The headlines of Egypt's various newspapers on Wednesday highlight the ongoing street and political deadlock, but from two different perspectives.
While state-owned newspapers and the mouthpiece of the ruling party celebrate the decision of Prosecutor General Talaat Abdallah to arrest all members of the contentious Black Bloc protest group, other independent newspapers criticize the decision. The latter also deems the president’s curfew on canal cities as "gone with the wind."
State-owned Al-Ahram reports that there is "wide condemnation," of the "masked protesters" who called themselves the Black Bloc as the prosecutor general orders their arrest. The Black Bloc is a largely unknown group whose motives remain unclear, and who generally refuse to speak to the media. Fellow state-owned newspaper Al-Akhbar says that security institutions will reveal details about the conspiracy of the killing of the revolutionaries.
Yet, the true celebration was on the front page of Freedom and Justice Newspaper, the mouthpiece of the Brotherhood's Freedom and Justice Party, which reports that the top prosecutor ordered the arrest of all "Black Bloc militias."
The newspaper blames recent violence on the opposition National Salvation Front, saying the group practices "electoral blackmailing" and gives violence "a political cover." The second part of the triangle of evil for the FJP’s newspaper is the "seditious media" that exaggerates reporting about "chaos" and incites violence.
But the newest element, according to the paper, is the Black Bloc, which it claims destroys property and uses Molotov cocktails and birdshot.
However, privately owned newspaper Al-Tahrir takes a different angle, reporting on the group's reaction to the prosecutor general’s decision.The newspaper quotes the bloc as saying, "show us how you can,” in what seems to be a challenge to the decision.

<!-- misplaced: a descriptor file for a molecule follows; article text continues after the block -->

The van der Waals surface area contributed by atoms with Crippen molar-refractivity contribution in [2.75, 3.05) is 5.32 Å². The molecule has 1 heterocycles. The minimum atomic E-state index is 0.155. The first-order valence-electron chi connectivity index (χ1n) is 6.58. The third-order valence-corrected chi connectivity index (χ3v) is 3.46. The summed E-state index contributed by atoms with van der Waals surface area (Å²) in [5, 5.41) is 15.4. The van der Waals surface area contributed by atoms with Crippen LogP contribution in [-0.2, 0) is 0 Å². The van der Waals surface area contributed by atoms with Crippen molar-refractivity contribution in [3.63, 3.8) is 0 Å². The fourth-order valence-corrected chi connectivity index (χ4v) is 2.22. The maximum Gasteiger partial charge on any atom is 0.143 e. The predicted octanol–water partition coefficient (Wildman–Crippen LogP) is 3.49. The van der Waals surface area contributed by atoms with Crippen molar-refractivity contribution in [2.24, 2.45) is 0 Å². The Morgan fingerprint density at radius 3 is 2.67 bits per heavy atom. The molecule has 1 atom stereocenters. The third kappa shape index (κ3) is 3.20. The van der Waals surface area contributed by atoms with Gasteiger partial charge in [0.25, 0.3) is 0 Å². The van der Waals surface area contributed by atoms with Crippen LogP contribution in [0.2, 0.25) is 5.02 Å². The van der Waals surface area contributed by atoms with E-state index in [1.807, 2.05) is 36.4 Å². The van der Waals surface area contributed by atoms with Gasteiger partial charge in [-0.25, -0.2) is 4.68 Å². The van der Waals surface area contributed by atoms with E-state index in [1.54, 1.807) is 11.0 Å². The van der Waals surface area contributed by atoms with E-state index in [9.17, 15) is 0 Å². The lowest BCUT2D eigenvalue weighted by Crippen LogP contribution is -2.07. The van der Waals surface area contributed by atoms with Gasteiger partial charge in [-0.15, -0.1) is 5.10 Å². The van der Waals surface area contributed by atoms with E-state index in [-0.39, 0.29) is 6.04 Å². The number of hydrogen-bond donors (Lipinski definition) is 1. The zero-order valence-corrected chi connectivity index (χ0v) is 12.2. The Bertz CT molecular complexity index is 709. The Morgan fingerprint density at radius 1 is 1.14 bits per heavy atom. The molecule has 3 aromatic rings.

The newspaper also quotes rights activist Nasser Amin, who believes that the prosecutor general's decision is illegal, as arrest warrants cannot be issued without specific names and accusations, which the Public Prosecution does not have.
Privately owned daily Al-Watan newspaper reports that the protest group has decided to fully participate in Tahrir Square protests planned for Friday, while warning of possible attempts by the Brotherhood to hire masked thugs to attack mosques and blame the violence on the group.
Privately owned newspaper Al-Shorouk reports on another group named the "Muslimoun," meaning Muslims in Arabic, who are threatening the Black Bloc.
"We have men who love to die in the name of God, as much as you love to be corrupted," the group warns, describing President Mohamed Morsy as the only source of legitimacy.
The persistent flouting of the curfew imposed in canal cities went unreported by state newspapers, while independent ones celebrated residents' protests.
Al-Ahram describes the situation in the canal cities as "careful calmness,” while Al-Akhbar reports on "stability" in Suez and marches in Ismailia and Port Said with protesters chanting "the people and the army are one hand."
Freedom and Justice extolls the blessings of the curfew, calling it a move to reveal "the birds of darkness." The newspaper says that the curfew is a temporary decision to impose security that does not target "peaceful protests."
Al-Shorouk says in its main headline that the curfew is "as if it never happened," reporting on a "charming revolutionary night” in Ismailia and "mass protests" in Suez.
Al-Tahrir says that the canal cities are challenging President Morsy, his party and "his curfew,” displaying a large front-page photo of protesters holding banners that read "There is no state of emergency in the canal cities, Morsy." In Ismailia, there were weddings and football tournaments amid anti-regime protests starting from 9 pm, when the curfew takes effect, while clashes continued unabated in Port Said.
Meanwhile, an initiative from the Salafi Nour Party may be a breakthrough in the ongoing political deadlock, as it backs most of the National Salvation Front's preconditions for a national dialogue with President Mohamed Morsy’s regime.
Al-Watan calls the initiative an "Islamist coup" against the Brotherhood, referring to remarks from Nour Party Spokesman Nader Bakkar criticizing attempts to "Brotherhoodize" the state, while the leader of Jama'a al-Islamiya, Safwat Abdel Ghany, dismisses the national dialogue as “not serious.”
Al-Ahram: Daily, state-run, largest distribution in Egypt
Al-Akhbar: Daily, state-run, second to Al-Ahram in institutional size
Al-Gomhurriya: Daily, state-run
Rose al-Youssef: Daily, state-run
Al-Dostour: Daily, privately owned
Al-Shorouk: Daily, privately owned
Al-Watan: Daily, privately owned
Al-Wafd: Daily, published by the liberal Wafd Party
Youm7: Daily, privately owned
Al-Tahrir: Daily, privately owned
Al-Sabah: Daily, privately owned
Freedom and Justice: Daily, published by the Muslim Brotherhood's Freedom and Justice Party
Sawt al-Umma: Weekly, privately owned
Al-Arabi: Weekly, published by the Nasserist Party
Al-Nour: Official paper of the Salafi Nour Party